info@fortgreenepups.org

(718) 623-3762

Fort Greene Park, Brooklyn NY, 11205

©2018 by Fort Greene PUPS. Illustrations by Sarah Wedge. Configured by Brown Stone Studio with Wix.com

Official Rules of Fort Greene Park

Dogs are allowed off-leash in Fort Greene Park from 9:00 pm until 9:00 am. Please take responsibility for your dog's actions, by

 

  • Picking up after your dog. It is the law ($1,000 fine for violation) and it's also just plain considerate!

  • Leashing your dog between the hours of 9:00 am and 9:00 pm. There is a $100 fine for violation of this law, which is in effect year-round.

  • Not letting your dog play in the tennis courts. Dog nails scratch the surface

  • Not letting them dig holes. Holes create a nasty trip hazard. If it happens, please try to fill it

  • Remaining near your dog when off-leash

Also:

  • Do not allow your dog off-leash unless you have trained it to recall.

  • Please (gently) let someone know if their dog has pooped and they did not see it. Dogs generally make one poop per park visit. Please pay attention!

  • Don't throw a ball for your dog across paths, especially on weekdays when people are walking to work

  • Rotate the areas in which you let your dog play off-leash. The park lawns are fragile and we can help by rotating our dogs to less stressed areas of the park

  • Be attentive with your unneutered dog. Some unneutered males are aggressive, or provoke aggression in other dogs. Females in heat should not be brought into the park, even leashed.

 

What To Do During a Dog Fight

 

First, be sure it was a fight. Dogs are not people, and they communicate differently. If a dog rushes your dog or barks at it, but does not bite it, it is not a fight. Your best bet would be to avoid each other in the park.

 

That said, dog fights happen. Always pay close attention to your dog when it is off-leash in case there is an aggression incident. But also be mindful there is always assumed risk when entering any off-leash area.

 

If there is an issue or a fight, once the animals are separated, treat the occurrence like an auto accident.

 

  • Was any person or animal hurt? Determine if an emergency veterinary or hospital visit is needed. The two closest emergency veterinary clinics are Blue Pearl (718 596-0099) and VERG (718 522-9400). The Brooklyn Hospital Center is the closest hospital (adjacent to the park)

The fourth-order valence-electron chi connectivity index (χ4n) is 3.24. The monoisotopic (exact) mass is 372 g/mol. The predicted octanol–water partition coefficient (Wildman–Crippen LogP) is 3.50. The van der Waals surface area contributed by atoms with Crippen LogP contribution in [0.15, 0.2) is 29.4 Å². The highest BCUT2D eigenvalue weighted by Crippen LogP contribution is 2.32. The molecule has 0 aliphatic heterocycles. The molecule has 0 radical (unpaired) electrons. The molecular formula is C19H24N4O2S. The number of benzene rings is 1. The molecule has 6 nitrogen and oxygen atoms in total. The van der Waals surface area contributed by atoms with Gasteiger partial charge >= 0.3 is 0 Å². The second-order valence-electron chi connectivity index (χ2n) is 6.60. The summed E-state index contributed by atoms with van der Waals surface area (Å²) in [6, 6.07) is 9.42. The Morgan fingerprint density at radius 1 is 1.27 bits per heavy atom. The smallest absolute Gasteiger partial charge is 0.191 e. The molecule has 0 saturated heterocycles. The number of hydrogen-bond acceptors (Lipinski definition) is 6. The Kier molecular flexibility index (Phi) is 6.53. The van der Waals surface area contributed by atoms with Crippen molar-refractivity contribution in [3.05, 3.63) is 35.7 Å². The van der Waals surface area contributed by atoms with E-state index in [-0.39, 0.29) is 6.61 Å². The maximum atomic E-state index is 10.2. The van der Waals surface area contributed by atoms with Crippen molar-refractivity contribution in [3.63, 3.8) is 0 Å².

• Get documentation. Get the dog owner’s name and number; dog license and rabies tag numbers (both required by NYC Board of Health); and pictures, especially if an owner does not want to give information. 

  • Note the facts. Was it harmless play turned aggressive, or did one dog attack another for no apparent reason? (Remember it might not be apparent to you, but it may have been to the dogs.) Observe dog control methods. Was the owner paying attention? How did the owner handle their dog?

  • What was the situation? Was one dog on a leash? Dogs on leashes should be respected, otherwise they would not be on a leash. A common situation is for off-leash animals to provoke leashed animals for fun, then the leashed dog responds aggressively. Pay attention and show respect for leashed dogs during off-leash hours.

 

Once the situation settles down, if it is unclear which dog was the aggressor, leash both dogs as quickly as possible. If a bite has already occurred, exchange the required NYC Board of Health license and rabies tag documentation, plus name and contact information.

 

Please note that neither PUPS nor the park director has law enforcement authority and therefore, do not intervene, investigate, or otherwise get involved in these matters. It is advised that dog owners work things out between themselves.

 

If you still want to report an aggressive animal, you can file a report with the NYPD or the city's Department of Health and Mental Hygiene, which will work in coordination with the NYCACC.